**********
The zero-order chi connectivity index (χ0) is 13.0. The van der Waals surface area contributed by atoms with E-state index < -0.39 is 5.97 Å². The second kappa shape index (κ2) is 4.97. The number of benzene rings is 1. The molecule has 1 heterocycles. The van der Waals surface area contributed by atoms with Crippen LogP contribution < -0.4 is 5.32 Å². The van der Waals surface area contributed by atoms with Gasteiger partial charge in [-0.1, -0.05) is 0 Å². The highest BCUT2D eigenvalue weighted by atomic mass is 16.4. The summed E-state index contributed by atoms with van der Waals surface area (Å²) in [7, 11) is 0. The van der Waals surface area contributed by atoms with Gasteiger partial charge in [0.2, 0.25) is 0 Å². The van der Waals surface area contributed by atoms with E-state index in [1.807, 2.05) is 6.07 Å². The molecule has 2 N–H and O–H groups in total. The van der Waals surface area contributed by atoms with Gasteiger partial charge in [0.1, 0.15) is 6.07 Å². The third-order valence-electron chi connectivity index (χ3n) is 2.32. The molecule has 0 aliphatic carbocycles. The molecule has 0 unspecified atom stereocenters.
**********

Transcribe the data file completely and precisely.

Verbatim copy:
The zero-order chi connectivity index (χ0) is 13.0. The van der Waals surface area contributed by atoms with E-state index < -0.39 is 5.97 Å². The second kappa shape index (κ2) is 4.97. The number of benzene rings is 1. The molecule has 1 heterocycles. The van der Waals surface area contributed by atoms with Crippen LogP contribution < -0.4 is 5.32 Å². The van der Waals surface area contributed by atoms with Gasteiger partial charge in [-0.1, -0.05) is 0 Å². The highest BCUT2D eigenvalue weighted by atomic mass is 16.4. The summed E-state index contributed by atoms with van der Waals surface area (Å²) in [7, 11) is 0. The van der Waals surface area contributed by atoms with Gasteiger partial charge in [0.2, 0.25) is 0 Å². The van der Waals surface area contributed by atoms with E-state index in [1.807, 2.05) is 6.07 Å². The molecule has 2 N–H and O–H groups in total. The van der Waals surface area contributed by atoms with Gasteiger partial charge in [0.1, 0.15) is 6.07 Å². The third-order valence-electron chi connectivity index (χ3n) is 2.32. The molecule has 0 aliphatic carbocycles. The molecule has 0 unspecified atom stereocenters.